Of the determined carriage serotypes, 20% were included in PCV13 (serotypes 7F and 23F). PCV13 serotype coverage prevalence was 0.6% (2/341). Serotypes 7F, 20, 23F, and serogroups 10, 11, 15, 17, and 33 are included in PPSV23. However, because the serotypes of these strains could not be determined, clear information about the coverage of PPSV23 could not be given. None of the carriers had a history of PCV13, and four were vaccinated with PPSV23.
This is the largest study investigating pneumococcal carriage in the elderly living in nursing homes in Turkey. Also, this is the first study to determine the serotype distribution of pneumococci colonizing adults in Turkey published in the literature. The pneumococcal carriage prevalence was 2.9% in this study. In another study from Turkey, Çetinkol et al. took NP samples from 92 nursing home residents older than 60 years old, and carriage prevalence was 16.3%. Although the carriage prevalence was higher than this study, the study had a small sample size and pneumococcal serotype distribution was not determined (14).
The pneumococcal carriage prevalence determined in this study was consistent with the studies from Europe and the USA conducted on people living in nursing homes. Flamaing et al. reported 4.1% of pneumococcal carriage among 296 people residing in a nursing home in Belgium (15). In Portugal, between 2010 and 2012, Almeida et al. found that pneumococcal carriage was found in 2.3% of 3361 people aged 60 and over. While the carriage prevalence was 1.9% in those living at home, it was significantly higher (5.7%) in those living in a nursing home (16). Becker-Dreps et al. took samples from 210 people from two nursing homes between December 2013 and April 2014 in the USA and reported a 2.9% pneumococcal carriage (17). Drayß et al. have tested 677 asymptomatic adults living at home or nursing homes, aged 65 years or more. S. pneumoniae was detected in none of the participants (18).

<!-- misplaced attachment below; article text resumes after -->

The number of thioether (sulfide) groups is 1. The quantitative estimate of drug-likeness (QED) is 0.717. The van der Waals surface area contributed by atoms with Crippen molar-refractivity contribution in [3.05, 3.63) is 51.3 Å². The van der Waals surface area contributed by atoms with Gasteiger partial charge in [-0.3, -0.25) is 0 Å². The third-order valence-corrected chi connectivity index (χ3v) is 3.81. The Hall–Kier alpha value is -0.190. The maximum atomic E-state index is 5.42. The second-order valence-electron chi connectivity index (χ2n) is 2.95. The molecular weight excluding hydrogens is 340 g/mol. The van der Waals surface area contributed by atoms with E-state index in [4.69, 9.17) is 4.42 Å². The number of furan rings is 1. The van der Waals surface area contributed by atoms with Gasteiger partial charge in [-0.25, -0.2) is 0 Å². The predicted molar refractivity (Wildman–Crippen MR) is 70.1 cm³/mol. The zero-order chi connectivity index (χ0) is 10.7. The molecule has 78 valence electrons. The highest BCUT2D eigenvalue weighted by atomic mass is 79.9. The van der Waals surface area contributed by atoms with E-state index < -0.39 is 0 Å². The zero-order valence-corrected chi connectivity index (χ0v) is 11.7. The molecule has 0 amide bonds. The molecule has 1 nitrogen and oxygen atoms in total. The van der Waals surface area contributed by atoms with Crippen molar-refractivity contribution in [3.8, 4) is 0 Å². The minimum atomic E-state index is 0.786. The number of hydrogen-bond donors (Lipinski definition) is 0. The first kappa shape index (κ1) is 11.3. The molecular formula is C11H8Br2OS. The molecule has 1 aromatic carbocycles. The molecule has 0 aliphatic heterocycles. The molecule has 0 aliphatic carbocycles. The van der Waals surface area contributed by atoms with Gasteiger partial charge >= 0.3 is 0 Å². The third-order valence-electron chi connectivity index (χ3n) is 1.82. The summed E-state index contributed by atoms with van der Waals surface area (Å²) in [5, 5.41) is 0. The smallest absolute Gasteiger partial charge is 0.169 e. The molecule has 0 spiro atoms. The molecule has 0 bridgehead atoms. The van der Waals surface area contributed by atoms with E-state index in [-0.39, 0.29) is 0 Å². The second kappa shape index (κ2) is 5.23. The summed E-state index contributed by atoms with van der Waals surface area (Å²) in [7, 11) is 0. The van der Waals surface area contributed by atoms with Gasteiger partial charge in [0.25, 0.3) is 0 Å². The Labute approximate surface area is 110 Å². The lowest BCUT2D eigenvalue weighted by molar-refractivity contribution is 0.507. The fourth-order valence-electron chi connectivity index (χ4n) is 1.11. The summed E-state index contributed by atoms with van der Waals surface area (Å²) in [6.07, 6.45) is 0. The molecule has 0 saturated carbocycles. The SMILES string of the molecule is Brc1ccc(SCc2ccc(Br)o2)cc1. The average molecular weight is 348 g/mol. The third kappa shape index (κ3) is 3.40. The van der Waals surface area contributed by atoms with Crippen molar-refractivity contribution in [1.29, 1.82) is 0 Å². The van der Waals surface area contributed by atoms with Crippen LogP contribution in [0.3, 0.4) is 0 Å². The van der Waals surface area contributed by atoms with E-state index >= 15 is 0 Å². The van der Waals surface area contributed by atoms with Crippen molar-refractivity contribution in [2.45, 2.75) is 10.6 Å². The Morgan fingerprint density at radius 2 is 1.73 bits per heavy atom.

In this study, the pneumococcal carriage prevalence was found to be increased with age and was significantly higher in those aged 85 years and older. In the study by Ansaldi et al., carriage prevalence was 24.4% in those between 70 and 79 years old, and it was statistically higher than those aged 60–69 and ≥80 years (19). In the study by van Deursen et al., the pneumococcal carriage prevalence was 13.6% in those aged 75 years, less than half of the carriage prevalence (29.2%) of people aged 65–74 years (20). Esposito et al. reported that the carriage prevalence was higher (11.4%) in individuals <75 years old compared with those aged ≥75 years old (7.6%) (21). The reason for the different results in the relationship between age and pneumococcal carriage in the studies is thought to be the factors like the number of people living together, underlying chronic disease, physical activity, socioeconomic status, etc.
In this study, having a comorbid chronic disease, chronic lung disease, chronic heart disease, or diabetes mellitus (DM) was not detected as a statistically significant risk factor for pneumococcal carriage. Almedia et al. reported that having a chronic disease was not associated with a pneumococcal carriage. Chronic obstructive pulmonary disease and asthma were associated with pneumococcal colonization, whereas heart disease and, DM were not (16). In our study, immunocompromised status was a statistically significant risk factor for pneumococcal carriage. We could not find any study in the literature showing the relationship between immunocompromised conditions and pneumococcal carriage.